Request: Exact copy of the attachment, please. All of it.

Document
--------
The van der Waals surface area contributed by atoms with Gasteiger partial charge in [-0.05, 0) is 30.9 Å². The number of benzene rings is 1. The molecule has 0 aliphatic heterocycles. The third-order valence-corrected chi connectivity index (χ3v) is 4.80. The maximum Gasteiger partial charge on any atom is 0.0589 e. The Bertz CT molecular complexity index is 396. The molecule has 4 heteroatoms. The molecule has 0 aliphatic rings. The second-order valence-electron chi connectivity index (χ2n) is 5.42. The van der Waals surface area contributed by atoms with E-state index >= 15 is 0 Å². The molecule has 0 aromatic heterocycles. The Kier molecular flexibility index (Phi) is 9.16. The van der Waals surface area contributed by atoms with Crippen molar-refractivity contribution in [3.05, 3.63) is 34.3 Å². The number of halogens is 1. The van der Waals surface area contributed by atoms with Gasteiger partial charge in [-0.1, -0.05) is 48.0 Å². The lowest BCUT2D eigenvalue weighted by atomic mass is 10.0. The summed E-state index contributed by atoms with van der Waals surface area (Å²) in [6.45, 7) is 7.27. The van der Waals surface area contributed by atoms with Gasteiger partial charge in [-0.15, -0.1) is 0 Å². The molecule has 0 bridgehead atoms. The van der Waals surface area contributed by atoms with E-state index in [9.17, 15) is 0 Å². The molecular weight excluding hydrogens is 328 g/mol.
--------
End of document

The van der Waals surface area contributed by atoms with Gasteiger partial charge in [-0.05, 0) is 30.9 Å². The number of benzene rings is 1. The molecule has 0 aliphatic heterocycles. The third-order valence-corrected chi connectivity index (χ3v) is 4.80. The maximum Gasteiger partial charge on any atom is 0.0589 e. The Bertz CT molecular complexity index is 396. The molecule has 4 heteroatoms. The molecule has 0 aliphatic rings. The second-order valence-electron chi connectivity index (χ2n) is 5.42. The van der Waals surface area contributed by atoms with E-state index >= 15 is 0 Å². The molecule has 0 aromatic heterocycles. The Kier molecular flexibility index (Phi) is 9.16. The van der Waals surface area contributed by atoms with Crippen molar-refractivity contribution in [3.05, 3.63) is 34.3 Å². The number of halogens is 1. The van der Waals surface area contributed by atoms with Gasteiger partial charge in [-0.1, -0.05) is 48.0 Å². The lowest BCUT2D eigenvalue weighted by atomic mass is 10.0. The summed E-state index contributed by atoms with van der Waals surface area (Å²) in [6.45, 7) is 7.27. The van der Waals surface area contributed by atoms with Gasteiger partial charge in [-0.15, -0.1) is 0 Å². The molecule has 0 bridgehead atoms. The van der Waals surface area contributed by atoms with E-state index in [9.17, 15) is 0 Å². The molecular weight excluding hydrogens is 328 g/mol.